Why Pandemics, Such as COVID-19, Require a Metropolitan Response:
Emerging Evidence from New York, Wuhan, Paris, and JohannesburgRSVP
Please join NYU Marron and the Faculty of Environmental and Urban Change at York University for a webinar, “Why Pandemics, Such as COVID-19, Require a Metropolitan Response.” The webinar will focus on the role that large, multi-jurisdictional, multi-municipality, and often hyperdiverse and socio-spatially fragmented metropolitan areas play in both the spread and the public health response of pandemics, past, present, and future.
A significant share of the world’s urban population now inhabits extended metropolitan areas that spread across multiple local and regional jurisdictions. These large agglomerations function as single, albeit unequal, economic units, drawing on vast economies of scale that come from their high levels of interconnectedness. And it is precisely this interconnectedness, in combination with their socioeconomic diversity and inequality, that makes these metropolitan agglomerations both more vulnerable to pandemics and ultimately better able to confront them.
Indeed, large metropolitan areas reveal major disparities in health outcomes, major inequities in access to healthcare, and barriers to such access by poor and racialized populations that are metropolitan in scale and cannot be properly addressed either at the municipal, provincial or national level.
Surprisingly, none of these great metropolitan agglomerations—the largest artifacts ever assembled by humankind—are self-governing. Emerging evidence from New York, Toronto, Wuhan, Paris, and Johannesburg gives us reason to believe that metropolitan governance of public health is the appropriate governmental jurisdiction for shouldering key responsibilities for managing pandemics in general and the COVID-19 pandemic in particular.
We do realize that calling for the empowerment of metropolitan governmental structures that better conform to the geographic spread and response to pandemics in the midst of the highly politicized COVID-19 pandemic may sound unrealistic given current constitutional realities in most countries. Yet we cannot but point out that given the evidence to be presented in this webinar, it is a serious proposition whose time has come nonetheless given the challenges we face currently and likely in the future in the face of emerging infectious disease threats.
Schedule and Speakers
Professor Angela Hawken, the Director of the NYU Marron Institute of Urban Management, will welcome participants and introduce the panel moderator.
Professor Roger Keil, Faculty of Environmental and Urban Change, York University will moderate the panel. He will introduce the topic, featuring his work in Toronto, and then introduce the panelists.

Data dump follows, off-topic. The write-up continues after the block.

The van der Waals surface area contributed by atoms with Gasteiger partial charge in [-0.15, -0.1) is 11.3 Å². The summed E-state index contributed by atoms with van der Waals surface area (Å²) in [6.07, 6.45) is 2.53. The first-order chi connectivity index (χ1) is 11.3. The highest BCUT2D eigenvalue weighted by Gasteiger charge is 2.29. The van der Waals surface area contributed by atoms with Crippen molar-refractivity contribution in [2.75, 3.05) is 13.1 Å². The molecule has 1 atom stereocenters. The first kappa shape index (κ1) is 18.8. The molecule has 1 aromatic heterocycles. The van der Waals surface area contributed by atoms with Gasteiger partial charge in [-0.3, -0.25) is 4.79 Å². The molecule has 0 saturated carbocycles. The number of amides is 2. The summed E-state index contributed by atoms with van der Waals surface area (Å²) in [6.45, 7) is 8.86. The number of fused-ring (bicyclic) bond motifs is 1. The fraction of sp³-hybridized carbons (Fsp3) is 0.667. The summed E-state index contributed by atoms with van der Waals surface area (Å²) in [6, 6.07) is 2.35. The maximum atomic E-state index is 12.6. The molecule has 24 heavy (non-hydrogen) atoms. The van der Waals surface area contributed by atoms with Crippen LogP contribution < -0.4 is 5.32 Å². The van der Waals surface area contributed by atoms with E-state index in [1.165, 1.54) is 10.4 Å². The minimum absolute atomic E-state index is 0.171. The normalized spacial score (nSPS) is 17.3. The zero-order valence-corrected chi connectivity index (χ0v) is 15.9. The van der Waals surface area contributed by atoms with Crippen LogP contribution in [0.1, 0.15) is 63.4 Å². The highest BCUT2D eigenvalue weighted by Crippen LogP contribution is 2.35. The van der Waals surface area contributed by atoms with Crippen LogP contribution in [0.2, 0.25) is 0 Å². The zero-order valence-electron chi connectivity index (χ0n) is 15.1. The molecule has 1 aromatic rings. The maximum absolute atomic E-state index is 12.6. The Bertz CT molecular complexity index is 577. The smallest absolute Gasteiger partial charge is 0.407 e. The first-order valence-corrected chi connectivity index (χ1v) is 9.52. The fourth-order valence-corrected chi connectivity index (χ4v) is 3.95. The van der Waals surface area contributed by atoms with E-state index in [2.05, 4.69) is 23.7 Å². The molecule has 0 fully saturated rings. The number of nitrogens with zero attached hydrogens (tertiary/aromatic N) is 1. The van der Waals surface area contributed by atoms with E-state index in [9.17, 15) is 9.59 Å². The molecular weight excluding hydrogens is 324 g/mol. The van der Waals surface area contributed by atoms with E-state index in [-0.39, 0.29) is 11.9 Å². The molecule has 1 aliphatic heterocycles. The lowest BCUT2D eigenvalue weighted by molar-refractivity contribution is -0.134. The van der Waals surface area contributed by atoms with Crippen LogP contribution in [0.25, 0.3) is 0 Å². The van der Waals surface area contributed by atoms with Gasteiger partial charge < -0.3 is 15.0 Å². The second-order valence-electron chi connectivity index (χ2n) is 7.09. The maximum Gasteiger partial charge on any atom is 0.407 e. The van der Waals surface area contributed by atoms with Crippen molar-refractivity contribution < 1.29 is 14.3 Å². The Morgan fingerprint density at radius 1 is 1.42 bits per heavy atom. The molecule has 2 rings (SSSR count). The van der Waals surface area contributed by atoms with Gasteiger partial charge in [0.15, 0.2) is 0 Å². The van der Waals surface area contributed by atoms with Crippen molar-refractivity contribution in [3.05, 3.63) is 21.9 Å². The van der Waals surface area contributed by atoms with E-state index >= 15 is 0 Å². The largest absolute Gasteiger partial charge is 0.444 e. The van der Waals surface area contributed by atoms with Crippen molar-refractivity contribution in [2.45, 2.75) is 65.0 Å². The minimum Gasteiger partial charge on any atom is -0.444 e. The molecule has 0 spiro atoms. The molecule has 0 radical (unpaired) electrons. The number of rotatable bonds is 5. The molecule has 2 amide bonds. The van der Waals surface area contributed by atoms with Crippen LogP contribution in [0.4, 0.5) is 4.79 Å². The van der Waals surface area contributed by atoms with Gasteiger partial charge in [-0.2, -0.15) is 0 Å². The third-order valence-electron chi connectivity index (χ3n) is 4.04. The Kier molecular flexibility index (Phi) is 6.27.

The webinar will include four 10-minute presentations focused on the following metropolitan areas:
- New York: Professor Shlomo Angel, Director of Urban Expansion at the NYU Marron Institute of Urban Management, New York University.
- Wuhan: Professor Xuefei Ren, Department of Sociology, Michigan State University.
- Paris: Eric Huybrechts, Urban and Environmental planning Agency of Greater Paris Region.
- Johannesburg: Professor Margot Rubin, School of Architecture and Planning, University of the Witwatersrand, Johannesburg.
The presentations will be followed by a commentary by Professor Neil Brenner, Department of Sociology, University of Chicago.
The commentary will be followed by a question-and-answer session moderated by Professor Keil. All questions that were submitted will be answered by the panelists, either during the webinar or by email following the webinar.
Bibliography of Articles Relevant to the Webinar
Acuto, M., Larcom, S., Keil, R. et al. Seeing COVID-19 through an urban lens. Nat Sustain (2020). https://doi.org/10.1038/s41893-020-00620-3
Angel, Shlomo and Alejandro M. Blei, 2020. Why Pandemics, such as Covid-19, Require a Metropolitan Response, online at: https://papers.ssrn.com/sol3/papers.cfm?abstract_id=3714883
Biglieri, Samantha, Lorenzo De Vidovich & Roger Keil (2020): City as the core of contagion? Repositioning COVID-19 at the social and spatial periphery of urban society, Cities & Health, DOI: 10.1080/23748834.2020.1788320
Brenner, Neil 2013. Theses on Urbanization, Public Culture 25:1 DOI 10.1215/08992363-1890477
Brenner, Neil and Nikos Katsikis, "Operational landscapes: hinterlands of the capitalocene," Architectural Design / AD 90, no. 1 (2020): 22-31.
C-40 Cities, 2020. C-40 Mayors’ Agenda for a Clean and Just Recovery, online at: https://c40-production-images.s3.amazonaws.com/other_uploads/images/2093_C40_Cities_
Connolly, C., Keil, R., & Ali, S. H. Urban Studies. https://doi.org/10.1177%2F0042098020910873 (2020).
Keil, Roger and S. Harris Ali 2007. Governing the Sick City: Urban Governance in the Age of Emerging Infectious Disease, Antipode, 39,5; https://doi.org/10.1111/j.1467-8330.2007.00555.x
Ren, Xuefei, 2020. The Quarantine of a Megacity: China’s Struggle Over the Coronavirus Epidemic, online at: https://www.ijurr.org/the-urban-now/the-quarantine-of-a-megacity/
Ren Xuefei, 2020. Pandemic and lockdown: a territorial approach to COVID-19 in China, Italy and the United States, Eurasian Geography and Economics, DOI: 10.1080/15387216.2020.1762103
Rubin, Margot 2018. At the Borderlands of Informal Practices of the State: Negotiability, Porosity and Exceptionality, The Journal of Development Studies, 54:12, 2227-2242, DOI: 10.1080/00220388.2018.1460466
Rubin, Margot 2020. Urban density, governance and COVID-19: perspectives from South Africa, Workshop: Governing the pandemic in large cities: from the BRICS and Beyond, University of Witwatersrand, October 22.